House builders are to be banned from selling newbuild properties on a leasehold basis, except in certain circumstances. The government is to introduce legislation to outlaw the practice, which Communities Secretary Sajid Javid described as “feudal”.
In leasehold, the home owner doesn’t own the land on which the property stands. Instead they negotiate a time-limited lease with the freeholder, usually but not always lasting for decades.
Leasehold properties come with an annual ground rent attached, which the freeholder can double every decade, making leasehold an attractive option for bringing in guaranteed income over a long period of time.
Leaseholders usually also have to pay a management fee where there are shared services or maintenance, such as in blocks of flats.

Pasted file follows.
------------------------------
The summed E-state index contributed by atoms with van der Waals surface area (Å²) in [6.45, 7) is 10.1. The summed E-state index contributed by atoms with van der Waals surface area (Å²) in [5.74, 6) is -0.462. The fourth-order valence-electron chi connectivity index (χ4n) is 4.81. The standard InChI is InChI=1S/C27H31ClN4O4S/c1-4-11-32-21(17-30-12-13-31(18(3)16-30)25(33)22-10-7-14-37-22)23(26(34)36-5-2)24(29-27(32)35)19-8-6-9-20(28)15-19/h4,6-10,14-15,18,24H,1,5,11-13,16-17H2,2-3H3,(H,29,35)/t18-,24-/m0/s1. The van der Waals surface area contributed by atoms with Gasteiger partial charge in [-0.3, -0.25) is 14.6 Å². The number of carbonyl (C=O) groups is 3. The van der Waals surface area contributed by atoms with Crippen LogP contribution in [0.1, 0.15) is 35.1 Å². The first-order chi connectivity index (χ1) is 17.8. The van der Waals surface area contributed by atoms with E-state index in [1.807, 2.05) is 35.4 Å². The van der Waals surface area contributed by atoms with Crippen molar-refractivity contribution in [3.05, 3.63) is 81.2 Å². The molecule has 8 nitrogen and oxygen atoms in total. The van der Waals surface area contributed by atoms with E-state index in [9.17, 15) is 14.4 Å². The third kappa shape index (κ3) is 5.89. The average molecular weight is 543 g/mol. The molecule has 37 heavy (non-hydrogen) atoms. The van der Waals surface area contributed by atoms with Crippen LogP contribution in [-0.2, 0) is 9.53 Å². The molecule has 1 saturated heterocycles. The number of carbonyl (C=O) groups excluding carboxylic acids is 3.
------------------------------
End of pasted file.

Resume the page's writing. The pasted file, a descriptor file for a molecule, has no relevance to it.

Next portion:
Home buyers being ‘exploited’
Following a short consultation in late 2017, the Department for Communities and Local Government said legislation will be brought forward that prevents construction companies selling newbuild homes with a leasehold attached. The only exceptions will be for shared properties or where there are land restrictions attached to development.
The changes will apply only in England.
Confirming the ban, Mr Javid said: “It’s unacceptable for home buyers to be exploited through unnecessary leaseholds, unjustifiable charges and onerous ground rent terms.
“It’s clear from the overwhelming response from the public that real action is needed to end these feudal practices. That’s why the measures this government is now putting in place will help create a system that actually works for consumers.”